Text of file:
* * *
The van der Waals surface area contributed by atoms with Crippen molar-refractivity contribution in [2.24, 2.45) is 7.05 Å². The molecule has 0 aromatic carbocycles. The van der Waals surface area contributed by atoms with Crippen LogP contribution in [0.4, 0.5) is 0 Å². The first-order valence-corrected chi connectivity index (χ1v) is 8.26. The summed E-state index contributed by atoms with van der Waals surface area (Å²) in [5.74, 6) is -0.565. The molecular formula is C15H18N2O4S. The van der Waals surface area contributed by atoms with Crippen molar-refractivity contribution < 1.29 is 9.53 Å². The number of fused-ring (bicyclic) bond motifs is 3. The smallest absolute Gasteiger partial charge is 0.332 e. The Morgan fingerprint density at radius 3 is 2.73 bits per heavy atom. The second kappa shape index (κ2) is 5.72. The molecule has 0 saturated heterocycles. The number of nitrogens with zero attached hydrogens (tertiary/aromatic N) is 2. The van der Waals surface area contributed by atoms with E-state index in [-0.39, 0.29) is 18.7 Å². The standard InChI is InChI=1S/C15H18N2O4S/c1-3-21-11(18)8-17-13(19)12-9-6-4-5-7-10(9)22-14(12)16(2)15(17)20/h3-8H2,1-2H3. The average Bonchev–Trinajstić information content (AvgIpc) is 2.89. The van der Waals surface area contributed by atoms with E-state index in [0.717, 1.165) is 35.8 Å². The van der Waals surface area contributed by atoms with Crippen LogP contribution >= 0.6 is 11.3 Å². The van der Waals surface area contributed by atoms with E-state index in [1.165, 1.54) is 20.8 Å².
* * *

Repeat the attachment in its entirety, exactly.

The van der Waals surface area contributed by atoms with Crippen molar-refractivity contribution in [2.24, 2.45) is 7.05 Å². The molecule has 0 aromatic carbocycles. The van der Waals surface area contributed by atoms with Crippen LogP contribution in [0.4, 0.5) is 0 Å². The first-order valence-corrected chi connectivity index (χ1v) is 8.26. The summed E-state index contributed by atoms with van der Waals surface area (Å²) in [5.74, 6) is -0.565. The molecular formula is C15H18N2O4S. The van der Waals surface area contributed by atoms with Crippen molar-refractivity contribution < 1.29 is 9.53 Å². The number of fused-ring (bicyclic) bond motifs is 3. The smallest absolute Gasteiger partial charge is 0.332 e. The Morgan fingerprint density at radius 3 is 2.73 bits per heavy atom. The second kappa shape index (κ2) is 5.72. The molecule has 0 saturated heterocycles. The number of nitrogens with zero attached hydrogens (tertiary/aromatic N) is 2. The van der Waals surface area contributed by atoms with E-state index in [-0.39, 0.29) is 18.7 Å². The standard InChI is InChI=1S/C15H18N2O4S/c1-3-21-11(18)8-17-13(19)12-9-6-4-5-7-10(9)22-14(12)16(2)15(17)20/h3-8H2,1-2H3. The average Bonchev–Trinajstić information content (AvgIpc) is 2.89. The van der Waals surface area contributed by atoms with E-state index in [0.717, 1.165) is 35.8 Å². The van der Waals surface area contributed by atoms with Crippen LogP contribution >= 0.6 is 11.3 Å². The van der Waals surface area contributed by atoms with E-state index in [1.165, 1.54) is 20.8 Å².